delbrueckii subsp. bulgaricus). The Russian Nobel laureate
biologist Ilya Ilyich Mechnikov, from the Institut Pasteur in
Paris, was influenced by Grigorov's work and hypothesised that
regular consumption of yoghurt was responsible for the
unusually long lifespans of Bulgarian peasants. Believing
Lactobacillus to be essential for good health, Mechnikov
worked to popularise yoghurt as a foodstuff throughout Europe.
A Sephardic Jewish entrepreneur named Isaac Carasso
industrialized the production of yoghurt. In 1919, Carasso, who
was from Ottoman Salonika, started a small yoghurt business in
Barcelona and named the business Danone ("little Daniel") after
his son. The brand later expanded to the United States under an
Americanised version of the name: Dannon.

Yoghurt with added fruit jam was patented in 1933 by the
Radlická Mlékárna dairy in Prague.[12] It was introduced to the
United States in 1947, by Dannon.
Yoghurt was first introduced to the United States by Armenian
immigrants Sarkis and Rose Colombosian, who started
"Colombo and Sons Creamery" in Andover, Massachusetts in
1929. Colombo Yogurt was originally delivered around New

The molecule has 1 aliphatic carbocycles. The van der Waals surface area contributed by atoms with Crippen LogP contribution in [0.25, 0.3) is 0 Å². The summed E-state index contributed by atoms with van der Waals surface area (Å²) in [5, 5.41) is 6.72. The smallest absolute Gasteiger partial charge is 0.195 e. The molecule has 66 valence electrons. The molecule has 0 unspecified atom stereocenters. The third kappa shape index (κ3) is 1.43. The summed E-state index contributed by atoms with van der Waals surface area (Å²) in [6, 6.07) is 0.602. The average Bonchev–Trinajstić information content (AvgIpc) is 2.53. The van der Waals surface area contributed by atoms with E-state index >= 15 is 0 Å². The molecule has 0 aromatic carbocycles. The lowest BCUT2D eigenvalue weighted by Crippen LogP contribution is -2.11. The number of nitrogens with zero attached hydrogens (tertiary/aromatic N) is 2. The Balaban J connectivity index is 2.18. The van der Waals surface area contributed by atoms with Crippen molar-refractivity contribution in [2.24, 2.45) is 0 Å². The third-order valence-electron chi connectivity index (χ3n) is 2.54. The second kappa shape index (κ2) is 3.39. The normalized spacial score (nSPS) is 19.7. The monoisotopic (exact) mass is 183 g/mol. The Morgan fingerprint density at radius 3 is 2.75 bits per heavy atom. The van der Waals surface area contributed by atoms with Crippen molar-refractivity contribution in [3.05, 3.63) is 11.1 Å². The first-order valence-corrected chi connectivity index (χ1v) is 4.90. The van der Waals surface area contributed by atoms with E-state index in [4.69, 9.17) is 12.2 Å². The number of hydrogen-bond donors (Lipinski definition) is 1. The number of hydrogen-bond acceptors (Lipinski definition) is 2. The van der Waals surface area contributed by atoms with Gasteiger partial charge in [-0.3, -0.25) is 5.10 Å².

England in a horse-drawn wagon i

    Nutritional value per 100 g
             (3.5 oz)

        Energy          257 kJ
                        (61 kcal)

    Carbohydrates       4.7 g

        Sugars          4.7 g (*)

          Fat           3.3 g

       saturated        2.1 g

   monounsaturated 0.9 g

        Protein         3.5 g

 Vitamin A equiv.       27 μg (3%)

 Riboflavin (Vit. B2)   0.14 mg

 Calcium                121 mg

   (*) Lactose content diminishes
           during storage.
   Percentages are relative to US
    recommendations for adults.
  Source: USDA Nutrient database

Nutritional value and health benefits

Yoghurt is nutritionally rich in protein, calcium, riboflavin,
vitamin B6 and vitamin B12. It has nutritional benefits beyond
those of milk. People who are moderately lactose-intolerant can
enjoy yoghurt without ill effects, because much of the lactose in
the milk precursor is converted to lactic acid by the bacterial
Yoghurt also has medical uses, in particular for a variety of
gastrointestinal conditions and in preventing antibiotic-
associated diarrhea. One study suggests that eating yoghurt
containing L. acidophilus helps prevent vulvovaginal
candidiasis, though the evidence is not conclusive.
How to Make Yogurt.